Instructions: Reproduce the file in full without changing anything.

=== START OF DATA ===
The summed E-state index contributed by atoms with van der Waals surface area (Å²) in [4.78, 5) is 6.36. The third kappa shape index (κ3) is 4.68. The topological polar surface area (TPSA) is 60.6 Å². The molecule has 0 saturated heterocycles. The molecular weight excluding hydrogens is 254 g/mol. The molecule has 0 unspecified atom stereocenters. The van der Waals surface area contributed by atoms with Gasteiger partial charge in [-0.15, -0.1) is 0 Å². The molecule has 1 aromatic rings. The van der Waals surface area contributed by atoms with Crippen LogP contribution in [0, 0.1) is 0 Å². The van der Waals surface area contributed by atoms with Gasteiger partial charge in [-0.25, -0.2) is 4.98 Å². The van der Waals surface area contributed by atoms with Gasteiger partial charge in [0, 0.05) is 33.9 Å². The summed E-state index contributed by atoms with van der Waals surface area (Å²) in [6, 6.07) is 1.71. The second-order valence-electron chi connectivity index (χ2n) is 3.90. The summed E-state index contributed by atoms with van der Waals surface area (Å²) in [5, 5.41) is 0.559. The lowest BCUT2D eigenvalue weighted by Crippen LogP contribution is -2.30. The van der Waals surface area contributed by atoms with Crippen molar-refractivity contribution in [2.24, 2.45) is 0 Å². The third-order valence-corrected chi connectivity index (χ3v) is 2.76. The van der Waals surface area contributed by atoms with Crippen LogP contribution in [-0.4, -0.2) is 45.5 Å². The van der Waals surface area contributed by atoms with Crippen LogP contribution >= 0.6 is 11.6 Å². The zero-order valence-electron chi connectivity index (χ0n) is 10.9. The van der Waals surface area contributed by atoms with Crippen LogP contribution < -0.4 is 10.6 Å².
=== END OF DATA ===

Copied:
The summed E-state index contributed by atoms with van der Waals surface area (Å²) in [4.78, 5) is 6.36. The third kappa shape index (κ3) is 4.68. The topological polar surface area (TPSA) is 60.6 Å². The molecule has 0 saturated heterocycles. The molecular weight excluding hydrogens is 254 g/mol. The molecule has 0 unspecified atom stereocenters. The van der Waals surface area contributed by atoms with Gasteiger partial charge in [-0.15, -0.1) is 0 Å². The molecule has 1 aromatic rings. The van der Waals surface area contributed by atoms with Crippen LogP contribution in [0, 0.1) is 0 Å². The van der Waals surface area contributed by atoms with Gasteiger partial charge in [-0.25, -0.2) is 4.98 Å². The van der Waals surface area contributed by atoms with Gasteiger partial charge in [0, 0.05) is 33.9 Å². The summed E-state index contributed by atoms with van der Waals surface area (Å²) in [6, 6.07) is 1.71. The second-order valence-electron chi connectivity index (χ2n) is 3.90. The summed E-state index contributed by atoms with van der Waals surface area (Å²) in [5, 5.41) is 0.559. The lowest BCUT2D eigenvalue weighted by Crippen LogP contribution is -2.30. The van der Waals surface area contributed by atoms with Crippen molar-refractivity contribution in [2.24, 2.45) is 0 Å². The third-order valence-corrected chi connectivity index (χ3v) is 2.76. The van der Waals surface area contributed by atoms with Crippen LogP contribution in [-0.4, -0.2) is 45.5 Å². The van der Waals surface area contributed by atoms with Crippen LogP contribution >= 0.6 is 11.6 Å². The zero-order valence-electron chi connectivity index (χ0n) is 10.9. The van der Waals surface area contributed by atoms with Crippen LogP contribution < -0.4 is 10.6 Å².